I had planned to do some more bouldering. I had planned to finish my Morning Pages. I had planned to walk across the street to Pekoe and do some of my day's writing with a pot of their tea, probably Imperial Pu Erh or Monkey-Picked Oolong. But instead I put my street shoes back on, packed up my bookbag, and left. And kept walking until I was home. I was just too ashamed to continue to be out in public. I didn't want the temptation to try to excuse myself to some random person. There was no excuse. I was right there. The child was in distress and pain. I had done nothing. I felt like too much of a worm to be out among decent people.
Besides, on my walk home I started crying and couldn't seem to stop. I was in no shape to face a barista and place an order for tea.
And besides that...
It wasn't HER responsibility. He wasn't HER child.
...I was also just too disgusted with humanity to want to be around other humans.
Times like this, I'm glad of my cats. Cats may be the epitome of selfishness, but at least they don't feel compelled to rationalize their selfishness by defining areas where they're allowed to not give a fuck about other beings' distress. They just do whatever it is they feel like doing. And, you know, they're a lot less selfish than we give them credit for. I've seen Uno nuzzle a crying person, or Null pull himself into their lap, as though specifically to comfort them.
I think I'll go hug my cats now.
Day 26: I Knew It, But I Didn't KNOW I Knew It
I've been participating in NaNoWriMo since 2002. How many times have I written a new novel draft? You do the math. Then add a conservative one or two for the trunk novels that I peck at from time to time on no particular schedule. This "don't bother getting it right; just get it down" thing, I have done it a lot.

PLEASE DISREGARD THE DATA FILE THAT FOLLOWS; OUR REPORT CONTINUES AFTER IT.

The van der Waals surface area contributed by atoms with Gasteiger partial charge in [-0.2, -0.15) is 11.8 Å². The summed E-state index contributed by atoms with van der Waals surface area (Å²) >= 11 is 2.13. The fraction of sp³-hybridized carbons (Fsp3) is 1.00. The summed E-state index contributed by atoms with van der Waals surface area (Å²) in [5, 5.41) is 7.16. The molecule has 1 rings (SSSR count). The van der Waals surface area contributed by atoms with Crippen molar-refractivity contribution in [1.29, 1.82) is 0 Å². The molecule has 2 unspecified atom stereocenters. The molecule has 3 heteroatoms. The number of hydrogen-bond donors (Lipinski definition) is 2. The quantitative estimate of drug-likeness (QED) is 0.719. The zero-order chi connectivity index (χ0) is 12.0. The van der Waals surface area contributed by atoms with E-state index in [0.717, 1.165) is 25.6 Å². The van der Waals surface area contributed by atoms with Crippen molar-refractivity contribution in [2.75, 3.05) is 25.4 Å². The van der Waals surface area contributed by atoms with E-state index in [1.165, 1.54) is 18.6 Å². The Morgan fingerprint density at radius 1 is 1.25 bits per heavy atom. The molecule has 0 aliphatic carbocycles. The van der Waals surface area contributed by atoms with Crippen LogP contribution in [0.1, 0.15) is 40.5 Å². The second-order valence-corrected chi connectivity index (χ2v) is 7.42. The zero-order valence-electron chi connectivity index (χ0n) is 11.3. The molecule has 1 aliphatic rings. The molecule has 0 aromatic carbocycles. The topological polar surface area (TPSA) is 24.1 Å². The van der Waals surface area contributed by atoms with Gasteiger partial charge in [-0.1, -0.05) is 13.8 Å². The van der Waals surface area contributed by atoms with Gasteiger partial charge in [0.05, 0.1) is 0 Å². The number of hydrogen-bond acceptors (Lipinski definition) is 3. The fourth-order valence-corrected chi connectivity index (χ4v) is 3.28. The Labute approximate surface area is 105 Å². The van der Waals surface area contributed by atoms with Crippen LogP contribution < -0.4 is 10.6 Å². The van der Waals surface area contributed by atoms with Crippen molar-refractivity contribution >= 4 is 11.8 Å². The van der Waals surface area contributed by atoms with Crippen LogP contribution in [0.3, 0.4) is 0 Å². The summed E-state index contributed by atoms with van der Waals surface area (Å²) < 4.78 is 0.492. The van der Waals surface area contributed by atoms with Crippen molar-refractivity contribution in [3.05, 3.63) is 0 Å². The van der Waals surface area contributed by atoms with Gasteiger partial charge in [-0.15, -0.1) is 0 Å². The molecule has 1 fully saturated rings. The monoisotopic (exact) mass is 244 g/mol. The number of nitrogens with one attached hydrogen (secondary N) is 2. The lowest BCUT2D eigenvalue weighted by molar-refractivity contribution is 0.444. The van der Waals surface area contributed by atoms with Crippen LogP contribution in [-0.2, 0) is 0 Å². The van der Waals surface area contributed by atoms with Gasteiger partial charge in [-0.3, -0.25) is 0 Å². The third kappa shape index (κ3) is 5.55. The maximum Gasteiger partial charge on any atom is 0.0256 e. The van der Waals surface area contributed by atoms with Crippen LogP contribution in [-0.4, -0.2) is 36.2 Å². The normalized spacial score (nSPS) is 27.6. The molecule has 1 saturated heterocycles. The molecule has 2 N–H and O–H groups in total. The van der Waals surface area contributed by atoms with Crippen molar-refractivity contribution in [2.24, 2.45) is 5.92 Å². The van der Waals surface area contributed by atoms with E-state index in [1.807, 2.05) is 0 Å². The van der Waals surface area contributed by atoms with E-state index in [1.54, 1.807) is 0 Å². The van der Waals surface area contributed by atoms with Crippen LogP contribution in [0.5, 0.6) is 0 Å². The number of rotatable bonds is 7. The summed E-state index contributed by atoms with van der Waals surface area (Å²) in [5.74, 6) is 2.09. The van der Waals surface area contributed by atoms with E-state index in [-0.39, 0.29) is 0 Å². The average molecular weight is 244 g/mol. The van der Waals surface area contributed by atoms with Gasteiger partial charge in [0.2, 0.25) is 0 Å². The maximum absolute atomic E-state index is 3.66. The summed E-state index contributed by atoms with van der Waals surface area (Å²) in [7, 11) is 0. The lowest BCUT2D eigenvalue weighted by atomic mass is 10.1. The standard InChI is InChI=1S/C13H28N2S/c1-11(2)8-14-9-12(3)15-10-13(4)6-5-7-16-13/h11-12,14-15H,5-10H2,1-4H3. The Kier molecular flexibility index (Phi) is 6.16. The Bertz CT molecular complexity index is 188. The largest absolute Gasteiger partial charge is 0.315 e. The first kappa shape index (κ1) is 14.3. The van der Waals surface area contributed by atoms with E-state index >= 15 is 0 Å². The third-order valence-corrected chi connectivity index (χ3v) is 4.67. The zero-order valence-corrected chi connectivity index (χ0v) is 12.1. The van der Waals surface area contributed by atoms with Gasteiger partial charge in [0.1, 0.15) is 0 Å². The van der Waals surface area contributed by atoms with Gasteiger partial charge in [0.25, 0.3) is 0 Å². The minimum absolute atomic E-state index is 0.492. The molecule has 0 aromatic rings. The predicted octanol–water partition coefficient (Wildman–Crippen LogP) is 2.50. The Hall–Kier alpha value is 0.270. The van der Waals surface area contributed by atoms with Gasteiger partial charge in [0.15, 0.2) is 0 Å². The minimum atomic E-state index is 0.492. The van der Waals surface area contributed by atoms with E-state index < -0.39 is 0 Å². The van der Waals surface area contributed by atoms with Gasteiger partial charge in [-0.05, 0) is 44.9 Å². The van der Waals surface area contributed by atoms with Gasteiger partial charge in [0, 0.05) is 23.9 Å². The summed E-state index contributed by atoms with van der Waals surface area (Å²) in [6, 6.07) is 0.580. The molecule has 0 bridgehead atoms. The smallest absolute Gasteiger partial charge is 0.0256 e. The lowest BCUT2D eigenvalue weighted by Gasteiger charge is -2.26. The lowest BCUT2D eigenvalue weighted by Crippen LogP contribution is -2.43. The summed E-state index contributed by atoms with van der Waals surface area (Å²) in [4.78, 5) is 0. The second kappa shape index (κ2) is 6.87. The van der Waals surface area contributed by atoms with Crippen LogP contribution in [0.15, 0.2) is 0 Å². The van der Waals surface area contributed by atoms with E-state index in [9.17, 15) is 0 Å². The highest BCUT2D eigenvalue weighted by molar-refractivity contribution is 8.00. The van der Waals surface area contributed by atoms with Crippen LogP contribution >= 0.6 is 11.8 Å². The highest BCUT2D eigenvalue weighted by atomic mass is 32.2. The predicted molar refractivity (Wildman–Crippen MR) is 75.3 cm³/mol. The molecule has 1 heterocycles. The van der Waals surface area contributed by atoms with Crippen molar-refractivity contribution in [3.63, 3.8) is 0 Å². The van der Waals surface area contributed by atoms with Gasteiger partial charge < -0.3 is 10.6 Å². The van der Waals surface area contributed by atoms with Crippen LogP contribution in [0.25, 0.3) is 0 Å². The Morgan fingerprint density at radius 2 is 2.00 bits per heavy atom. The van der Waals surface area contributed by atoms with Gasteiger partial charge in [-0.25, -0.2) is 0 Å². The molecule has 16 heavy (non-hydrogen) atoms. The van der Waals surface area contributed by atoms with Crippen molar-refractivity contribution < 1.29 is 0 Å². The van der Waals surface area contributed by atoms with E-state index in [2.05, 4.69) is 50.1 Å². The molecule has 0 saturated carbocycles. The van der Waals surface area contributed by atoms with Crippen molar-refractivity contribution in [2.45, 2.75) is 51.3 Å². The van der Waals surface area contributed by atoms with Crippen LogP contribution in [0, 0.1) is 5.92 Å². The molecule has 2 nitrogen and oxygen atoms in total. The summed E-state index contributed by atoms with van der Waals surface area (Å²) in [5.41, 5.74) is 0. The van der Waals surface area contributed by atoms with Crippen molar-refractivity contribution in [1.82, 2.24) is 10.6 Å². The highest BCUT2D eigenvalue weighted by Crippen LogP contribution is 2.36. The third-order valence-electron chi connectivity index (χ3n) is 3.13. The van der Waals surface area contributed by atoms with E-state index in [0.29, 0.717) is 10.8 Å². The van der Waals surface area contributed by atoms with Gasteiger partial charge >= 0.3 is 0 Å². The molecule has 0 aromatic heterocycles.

So you'd think that by now I'd have learned all there was to know about "don't bother getting it right" and "just get it down." You'd think.
Apparently you'd be wrong.
This past week has involved a lot of uncertainty. Lia and Jet light out on the run after escaping Montrose Manor--then what happens? Then, apparently, we spend a lot of time changing motel rooms and arguing... until we finally stumble upon the next possible plot point. Both Jet and Lia spend time with no-good guys they've gotten involved with for dubious reasons, and this goes on for several nights... until something finally kicks loose and I know how the "everybody dies" scene comes together. After that, Jet spends a lot of time in Uberreality (only it's not "time," because time and space aren't real) keeping herself to herself and avoiding all contact with her colleagues and employers... until I finally realize exactly what Chender is up to and what their Employer's reaction to this is and how Jet's next assignment will lead to her own personal There Is No Spoon moment and...
And here's the thing. Sometimes you just have to send your characters out into the formless primordial stuff of story, not to live the plot they ought, but rather as your avatars in the fiction mines, trying to find the next piece of plot. Sometimes you just have to spend 5,000 words writing three nights of arguing and fighting in a motel room, knowing that not a single word of it will make it to the final draft but writing it anyway, because there is no other way to find out what happens next.
And I knew this. But I didn't really know it, not until today. This past week I've been coming back to the book with great reluctance, unwilling to write another non-plot-moving 2,000 words of "And then Lia went for another walk in the desert, and looked at the pretty cacti and the red sandstone rock formations, and nearly got bit by a snake, and 'Michael' met up with her again and they exchanged some witty banter and unresolved sexual tension, and then Lia went back to the motel room and had an argument with Jet, and then Jet went out and had another date with Mr. Totally Wrong Who Might Be Useful, and..." This sort of reluctance is new to me this year, because this year I am determined to finish not just 50,000 words but also the book by November 30. I don't reach "The End" in a timely manner if I'm constantly writing time-waster scenes on my way to the next brainstorm. But I've gotta.